This then is your spiritual service of worship, that knowing yourself to be a sinner, you offer yourself as a servant of Righteousness, to obey him and not your flesh. The problem, however, is that we often think we have achieved, and when that happens, we either display the woeful effects of Christian Pharisaism, going on for what is often a long time in our self-assurance and exaltation above others, or we fall to despair in the hopeless morass of seeking to please God by our own efforts.

The unfortunate case with much Christian depression is found in those who live under the heavy hammer of self-sanctification. There is a hopeless futility in laboring to no lasting good, exercising the external man, perfecting only the white-washing of the outside of the sepulchre. Inside is still a dead man’s bones- Christian bones. The inward circumcision of the heart is a fine work, accomplished by the Sword of the Spirit, not the bloody mess of hammering out ones own circumcision of the flesh by the flesh. It is a finished work, too, one that is becoming evident, though it may seem ever so slow in the life of one who has made God’s hand the wielder of the Machaira and has laid down his own blunt instrument. Slow, but the inevitable promise is that when we see him, we will, without doubt, be like him.

The fact is, that if it were not for God’s restraining grace in the life of believers, we would fare much worse than we do. It was his Spirit who raised us while we were dead and gave us life while we were yet sinners. And it is his Spirit that continues to work in us the willing and doing of his good pleasure. Indeed, the Spirit wars against the flesh, so that we do not do as we will. And it is a good thing that we do not have free-will. If it were not for the Spirit, all Geenah in us would break out. Even in the world we find the Spirit is now restraining evil, 2 Thessalonians 2:7, and just so, he works in us the very same, restraining the evil that we would be, but with a precious promise attached:

But we ought always to give thanks to God for you, brothers beloved by the Lord, because God chose you as the firstfruits to be saved, through sanctification by the Spirit and belief in the truth. To this he called you through our gospel, so that you may obtain the glory of our Lord Jesus Christ. So then, brothers, stand firm and hold to the traditions that you were taught by us, either by our spoken word or by our letter. Now may our Lord Jesus Christ himself, and God our Father, who loved us and gave us eternal comfort and good hope through grace, comfort your hearts and establish them in every good work and word. (2 Thessalonians 2:13-17 ESV)

As the confessions rightly acknowledge, all good that we do, which has any standing before God, is done by the Spirit. All the good we do, in as much as it is we who do it, is sin-mixed, for the same reason that before we were regenerated we could do nothing of which God approved, for it issued out of a nature wholly against the righteousness of God. We, who have no righteousness of our own, can do no good, by the very definition, that we are without righteousness. We have received a righteousness which is not of our doing, not of us, which does not issue out of our being, and all of what it does, from our first inkling of faith and repentance towards God, and the subsequent exercises of good works, whatever is acceptable by God is not a righteousness that is our own, but a righteousness which is found in Christ and works through us by the same Spirit which raised him from the dead. So it is written, that by his resurrection we are given newness of life to walk in holiness.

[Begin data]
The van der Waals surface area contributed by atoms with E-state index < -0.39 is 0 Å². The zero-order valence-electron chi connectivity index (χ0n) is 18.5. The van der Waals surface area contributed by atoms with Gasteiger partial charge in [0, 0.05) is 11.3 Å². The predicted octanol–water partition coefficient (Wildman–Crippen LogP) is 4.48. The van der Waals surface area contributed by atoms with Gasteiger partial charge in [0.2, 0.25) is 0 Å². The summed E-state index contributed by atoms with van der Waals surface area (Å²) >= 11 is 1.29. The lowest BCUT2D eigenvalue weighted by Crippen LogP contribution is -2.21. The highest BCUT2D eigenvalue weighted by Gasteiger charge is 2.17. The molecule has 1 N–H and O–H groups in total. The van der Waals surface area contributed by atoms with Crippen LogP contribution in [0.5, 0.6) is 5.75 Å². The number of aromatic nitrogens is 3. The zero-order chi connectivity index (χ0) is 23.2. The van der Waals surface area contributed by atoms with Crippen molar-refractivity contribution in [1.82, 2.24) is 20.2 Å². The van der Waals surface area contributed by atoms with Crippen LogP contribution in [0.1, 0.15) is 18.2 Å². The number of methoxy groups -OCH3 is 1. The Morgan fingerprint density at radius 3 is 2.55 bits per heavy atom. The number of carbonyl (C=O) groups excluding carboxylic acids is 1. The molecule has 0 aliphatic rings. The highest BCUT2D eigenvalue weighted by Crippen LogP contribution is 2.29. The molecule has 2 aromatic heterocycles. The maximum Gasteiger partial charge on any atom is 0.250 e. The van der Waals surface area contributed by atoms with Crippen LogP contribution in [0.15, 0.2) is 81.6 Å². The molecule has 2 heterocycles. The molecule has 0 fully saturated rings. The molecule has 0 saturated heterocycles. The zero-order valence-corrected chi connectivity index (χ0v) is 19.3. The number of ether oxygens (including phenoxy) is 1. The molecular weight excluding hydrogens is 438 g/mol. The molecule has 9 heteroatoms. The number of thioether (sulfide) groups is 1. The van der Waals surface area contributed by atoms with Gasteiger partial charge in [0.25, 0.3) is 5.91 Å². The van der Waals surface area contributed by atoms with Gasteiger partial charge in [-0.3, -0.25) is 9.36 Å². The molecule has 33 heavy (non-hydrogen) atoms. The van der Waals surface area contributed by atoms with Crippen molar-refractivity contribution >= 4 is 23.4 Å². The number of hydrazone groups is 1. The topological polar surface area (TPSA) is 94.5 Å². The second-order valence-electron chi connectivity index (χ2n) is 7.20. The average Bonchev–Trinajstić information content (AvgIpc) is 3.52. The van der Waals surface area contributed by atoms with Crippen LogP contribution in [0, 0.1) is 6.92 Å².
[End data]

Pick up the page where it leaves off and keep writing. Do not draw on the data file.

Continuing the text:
As Ezekiel relates:

“Therefore say to the house of Israel, Thus says the Lord GOD: It is not for your sake, O house of Israel, that I am about to act, but for the sake of my holy name, which you have profaned among the nations to which you came. And I will vindicate the holiness of my great name, which has been profaned among the nations, and which you have profaned among them. And the nations will know that I am the LORD, declares the Lord GOD, when through you I vindicate my holiness before their eyes. I will take you from the nations and gather you from all the countries and bring you into your own land. I will sprinkle clean water on you, and you shall be clean from all your uncleannesses, and from all your idols I will cleanse you. And I will give you a new heart, and a new spirit I will put within you. And I will remove the heart of stone from your flesh and give you a heart of flesh. And I will put my Spirit within you, and cause you to walk in my statutes and be careful to obey my rules.(Ezekiel 36:22-27 ESV)

Paul finalizes the hope:

To them God chose to make known how great among the Gentiles are the riches of the glory of this mystery, which is Christ in you, the hope of glory.

It is he and not we who do good. In our hearts we honor Christ the Lord as Holy, alone, by the Spirit, always being prepared to make a defense to anyone who asks for a reason for the hope that is in us. For it is not we, our works, nor our righteousness that we exalt, but the hope of the ages promised before time who has made us fit for good works that we might walk in them. We do not have a righteousness of our own, but a righteousness which is from God, and by God, to the glory of God alone. That’s why we sing:

Rock of Ages, cleft for me,
Let me hide myself in Thee;
Let the water and the blood,
From Thy wounded side which flowed,
Be of sin the double cure;
Save from wrath and make me pure.

Not the labor of my hands
Can fulfill Thy law’s demands;
Could my zeal no respite know,
Could my tears forever flow,
All for sin could not atone;
Thou must save, and Thou alone.

Nothing in my hand I bring,
Simply to the cross I cling;
Naked, come to Thee for dress;
Helpless look to Thee for grace;
Foul, I to the fountain fly;
Wash me, Savior, or I die.

While I draw this fleeting breath,
When mine eyes shall close in death,
[originally When my eye-strings break in death]